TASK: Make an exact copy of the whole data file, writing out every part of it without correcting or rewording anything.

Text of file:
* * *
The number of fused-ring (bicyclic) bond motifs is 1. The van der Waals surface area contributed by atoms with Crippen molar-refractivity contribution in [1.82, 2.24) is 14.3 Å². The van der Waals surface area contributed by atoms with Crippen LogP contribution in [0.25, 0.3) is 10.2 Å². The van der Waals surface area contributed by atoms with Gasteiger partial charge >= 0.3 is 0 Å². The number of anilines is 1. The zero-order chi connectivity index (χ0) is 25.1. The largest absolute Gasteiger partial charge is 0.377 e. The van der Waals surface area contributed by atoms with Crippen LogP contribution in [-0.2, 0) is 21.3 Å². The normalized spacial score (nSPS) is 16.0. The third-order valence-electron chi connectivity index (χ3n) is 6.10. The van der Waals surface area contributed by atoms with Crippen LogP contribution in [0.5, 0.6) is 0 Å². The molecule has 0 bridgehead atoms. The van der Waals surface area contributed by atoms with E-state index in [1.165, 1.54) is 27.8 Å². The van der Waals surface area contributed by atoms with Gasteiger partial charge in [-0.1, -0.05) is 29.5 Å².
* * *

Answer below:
The number of fused-ring (bicyclic) bond motifs is 1. The van der Waals surface area contributed by atoms with Crippen molar-refractivity contribution in [1.82, 2.24) is 14.3 Å². The van der Waals surface area contributed by atoms with Crippen LogP contribution in [0.25, 0.3) is 10.2 Å². The van der Waals surface area contributed by atoms with Gasteiger partial charge >= 0.3 is 0 Å². The number of anilines is 1. The zero-order chi connectivity index (χ0) is 25.1. The largest absolute Gasteiger partial charge is 0.377 e. The van der Waals surface area contributed by atoms with Crippen LogP contribution in [-0.2, 0) is 21.3 Å². The normalized spacial score (nSPS) is 16.0. The third-order valence-electron chi connectivity index (χ3n) is 6.10. The van der Waals surface area contributed by atoms with Crippen LogP contribution in [0.5, 0.6) is 0 Å². The molecule has 0 bridgehead atoms. The van der Waals surface area contributed by atoms with E-state index in [1.165, 1.54) is 27.8 Å². The van der Waals surface area contributed by atoms with Gasteiger partial charge in [-0.1, -0.05) is 29.5 Å².